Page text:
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    In the Trades Gary Swart's Avatar
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    I forgot to add a mention of the flex water lines. They are the only way to go. It is just a PITA to connect solid lines. Just use reasonable care so as not the kink them when putting a bend into them.

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    Master Plumber master plumber mark's Avatar
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    Talking flex lines are code in some areas

    Some areas like Colorado have soil that can rise like bread
    and you have to use the flex gas line and flex water
    lines to let the heater "breathe"

    strapping it to the wall is necessary in
    earth quake zones...

    I always use the flex gas lines...

    when you take apart an old water heater and the gas line jumps about 8 inches. when the union is disconnected,

    you know that the old black gas line was under a lot of stress

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    In the Trades ilya's Avatar
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    "You know the old gas line was under a lot of stress" This would cause a joint to fail sooner, yes?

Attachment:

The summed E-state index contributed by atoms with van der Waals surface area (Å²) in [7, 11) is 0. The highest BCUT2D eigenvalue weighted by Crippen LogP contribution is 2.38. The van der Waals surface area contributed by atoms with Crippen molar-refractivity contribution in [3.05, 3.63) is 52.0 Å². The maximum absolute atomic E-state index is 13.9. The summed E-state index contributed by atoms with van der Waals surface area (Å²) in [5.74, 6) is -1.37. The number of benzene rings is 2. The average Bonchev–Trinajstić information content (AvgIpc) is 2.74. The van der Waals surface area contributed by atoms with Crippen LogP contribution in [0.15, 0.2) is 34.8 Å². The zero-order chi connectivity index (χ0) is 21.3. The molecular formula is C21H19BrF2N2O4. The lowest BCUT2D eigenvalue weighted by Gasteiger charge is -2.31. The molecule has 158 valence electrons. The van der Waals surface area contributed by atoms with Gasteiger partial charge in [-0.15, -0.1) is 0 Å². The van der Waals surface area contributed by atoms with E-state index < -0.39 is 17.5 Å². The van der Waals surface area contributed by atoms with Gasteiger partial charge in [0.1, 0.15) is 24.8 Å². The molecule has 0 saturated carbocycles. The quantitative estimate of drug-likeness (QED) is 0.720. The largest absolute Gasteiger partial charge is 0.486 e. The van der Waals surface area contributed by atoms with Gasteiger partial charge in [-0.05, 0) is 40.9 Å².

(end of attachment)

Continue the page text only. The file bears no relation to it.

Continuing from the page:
not a licensed plumber

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    Plumber jimbo's Avatar
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    I don't know how much testing has been done on water heaters on the shake table, but I assume it has been, because CA codes are adamant about earthquake straps.....
    Some older houses which are not strapped to the foundation have moved right off the foundation. A water heater weighing a measly 500 pounds would go over in a heartbeat. Flex lines on the gas and water are in hopes that things can shake around quite a bit and not break a water or gas connection.

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    Moderator & Master Plumber hj's Avatar
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    You have NEVER tried to tip a water heater which was full of water, or you would not even be asking the question.

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    Senior Robin Hood Guy Ian Gills's Avatar